Simon Birmingham: The Australian Government has approved South Australia as a pilot and a model that will provide lessons for the rest of the country. Ultimately be up to each state and territory working in conjunction with their universities as to how they choose to progress because we want to make sure that anything that happens in relation to international arrivals coming into Australia is done with the strictest of safety standards in place. I also want to stress as well that no taxpayer dollars will be used in terms of supporting students flying into Australia or quarantining as is required. All of those costs will have to be met in the ordinary course of events certainly not by taxpayers.

Question: On the issue, related issue, can you provide an insight on how Australia's going in terms of access to a possible vaccine?

Simon Birmingham: I think the Health Minister Greg Hunt spoke this morning in relation to vaccine that we are working closely with manufacturers and potential developers of vaccines around the world and that he has expressed cautious optimism about the likelihood of a vaccine, and that is something that we all hope to see materialize. And there are more than 100 different vaccines around the world undergoing different types of clinical trials at present, and several of them — clinical trials in Australia — are at different stages, and as a government we are working very closely where required with manufacturers, with vaccine developers, to make sure that Australia can get our hands on a vaccine as quickly as possible. The Prime Minister's been clear that he thinks every country should make the same commitment that Australia has, which is that if it gets the vaccine breakthrough, it must share it with the rest of the world, and the Health Minister has happily expressed cautious optimism about the progress in nailing down a vaccine, and that's a wonderful hopeful sign for all of us.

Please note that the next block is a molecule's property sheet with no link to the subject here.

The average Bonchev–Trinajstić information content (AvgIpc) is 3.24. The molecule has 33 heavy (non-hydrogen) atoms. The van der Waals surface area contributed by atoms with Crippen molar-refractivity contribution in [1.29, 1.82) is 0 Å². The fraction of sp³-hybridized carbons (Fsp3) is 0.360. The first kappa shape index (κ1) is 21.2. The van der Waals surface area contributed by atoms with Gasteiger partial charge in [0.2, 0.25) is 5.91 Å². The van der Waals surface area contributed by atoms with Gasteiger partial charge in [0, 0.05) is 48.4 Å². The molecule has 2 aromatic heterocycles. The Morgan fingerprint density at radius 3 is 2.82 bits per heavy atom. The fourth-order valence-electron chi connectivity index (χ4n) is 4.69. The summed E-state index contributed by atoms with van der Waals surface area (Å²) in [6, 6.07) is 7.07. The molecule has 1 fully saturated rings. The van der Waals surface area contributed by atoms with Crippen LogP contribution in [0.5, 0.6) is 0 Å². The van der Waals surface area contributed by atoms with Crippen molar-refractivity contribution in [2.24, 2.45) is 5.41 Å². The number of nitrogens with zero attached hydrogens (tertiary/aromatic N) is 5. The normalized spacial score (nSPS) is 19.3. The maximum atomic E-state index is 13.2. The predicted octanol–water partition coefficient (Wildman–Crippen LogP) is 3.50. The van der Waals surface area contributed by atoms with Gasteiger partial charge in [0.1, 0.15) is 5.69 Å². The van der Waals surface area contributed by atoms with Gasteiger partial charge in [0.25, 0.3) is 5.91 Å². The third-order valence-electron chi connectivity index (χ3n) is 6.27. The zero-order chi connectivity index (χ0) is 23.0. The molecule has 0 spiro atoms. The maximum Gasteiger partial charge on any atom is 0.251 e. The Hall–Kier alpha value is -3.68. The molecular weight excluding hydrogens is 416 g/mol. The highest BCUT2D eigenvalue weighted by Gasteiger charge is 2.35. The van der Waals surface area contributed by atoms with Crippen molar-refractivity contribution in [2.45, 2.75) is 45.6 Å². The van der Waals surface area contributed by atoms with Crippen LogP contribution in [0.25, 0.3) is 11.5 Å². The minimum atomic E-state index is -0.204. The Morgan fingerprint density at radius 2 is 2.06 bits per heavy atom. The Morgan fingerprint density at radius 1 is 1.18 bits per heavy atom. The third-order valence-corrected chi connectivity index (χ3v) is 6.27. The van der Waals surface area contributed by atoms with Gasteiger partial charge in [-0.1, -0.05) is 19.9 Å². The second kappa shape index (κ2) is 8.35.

Question: Thanks, I’ve just gone one for you as well quite quickly. There’ve been concerns raised in the press this morning that the masks manufactured by Detmold perhaps aren’t living up to the standards that was expected, staff being told to wear an extra facecover. Were they properly tested? Will the government confirm they were properly tested?

Stephen Patterson: Well, certainly my focus has been on the exports in this fantastic announcement today in terms of having direct flights from Qatar Airways out from Adelaide and to the Middle East. In terms of that question itself, I think that’s a question to be directed to the Health Minister. I’m certain he’ll be able to provide you with information.

Simon Birmingham: Thanks guys.